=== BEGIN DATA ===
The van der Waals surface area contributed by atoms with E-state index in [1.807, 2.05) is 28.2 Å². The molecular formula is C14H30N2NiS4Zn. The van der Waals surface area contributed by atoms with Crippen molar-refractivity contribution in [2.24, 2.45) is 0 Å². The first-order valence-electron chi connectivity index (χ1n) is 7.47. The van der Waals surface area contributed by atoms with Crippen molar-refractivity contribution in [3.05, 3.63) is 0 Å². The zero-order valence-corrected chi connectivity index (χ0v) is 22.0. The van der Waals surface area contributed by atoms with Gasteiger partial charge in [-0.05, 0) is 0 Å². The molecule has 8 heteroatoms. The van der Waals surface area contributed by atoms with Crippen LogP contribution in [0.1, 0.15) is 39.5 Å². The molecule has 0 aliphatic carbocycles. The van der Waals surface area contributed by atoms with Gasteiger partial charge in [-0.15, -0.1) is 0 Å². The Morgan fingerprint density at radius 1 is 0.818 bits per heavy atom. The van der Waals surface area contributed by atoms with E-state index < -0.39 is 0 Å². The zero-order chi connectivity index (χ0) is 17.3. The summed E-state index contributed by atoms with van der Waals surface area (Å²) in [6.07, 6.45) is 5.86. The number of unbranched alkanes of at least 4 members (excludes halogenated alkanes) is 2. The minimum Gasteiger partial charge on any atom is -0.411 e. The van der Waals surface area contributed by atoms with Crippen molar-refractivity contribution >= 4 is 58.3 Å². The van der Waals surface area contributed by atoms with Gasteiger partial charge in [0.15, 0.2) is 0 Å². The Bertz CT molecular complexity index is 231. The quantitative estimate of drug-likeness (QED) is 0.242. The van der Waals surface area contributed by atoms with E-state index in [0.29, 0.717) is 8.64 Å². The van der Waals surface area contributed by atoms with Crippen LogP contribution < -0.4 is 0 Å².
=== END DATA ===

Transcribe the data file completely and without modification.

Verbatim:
The van der Waals surface area contributed by atoms with E-state index in [1.807, 2.05) is 28.2 Å². The molecular formula is C14H30N2NiS4Zn. The van der Waals surface area contributed by atoms with Crippen molar-refractivity contribution in [2.24, 2.45) is 0 Å². The first-order valence-electron chi connectivity index (χ1n) is 7.47. The van der Waals surface area contributed by atoms with Crippen molar-refractivity contribution in [3.05, 3.63) is 0 Å². The zero-order valence-corrected chi connectivity index (χ0v) is 22.0. The van der Waals surface area contributed by atoms with Gasteiger partial charge in [-0.05, 0) is 0 Å². The molecule has 8 heteroatoms. The van der Waals surface area contributed by atoms with Crippen LogP contribution in [0.1, 0.15) is 39.5 Å². The molecule has 0 aliphatic carbocycles. The van der Waals surface area contributed by atoms with Gasteiger partial charge in [-0.15, -0.1) is 0 Å². The Morgan fingerprint density at radius 1 is 0.818 bits per heavy atom. The van der Waals surface area contributed by atoms with E-state index < -0.39 is 0 Å². The zero-order chi connectivity index (χ0) is 17.3. The summed E-state index contributed by atoms with van der Waals surface area (Å²) in [6.07, 6.45) is 5.86. The number of unbranched alkanes of at least 4 members (excludes halogenated alkanes) is 2. The minimum Gasteiger partial charge on any atom is -0.411 e. The van der Waals surface area contributed by atoms with Crippen molar-refractivity contribution >= 4 is 58.3 Å². The van der Waals surface area contributed by atoms with Gasteiger partial charge in [0.15, 0.2) is 0 Å². The Bertz CT molecular complexity index is 231. The quantitative estimate of drug-likeness (QED) is 0.242. The van der Waals surface area contributed by atoms with E-state index in [0.29, 0.717) is 8.64 Å². The van der Waals surface area contributed by atoms with Crippen LogP contribution < -0.4 is 0 Å².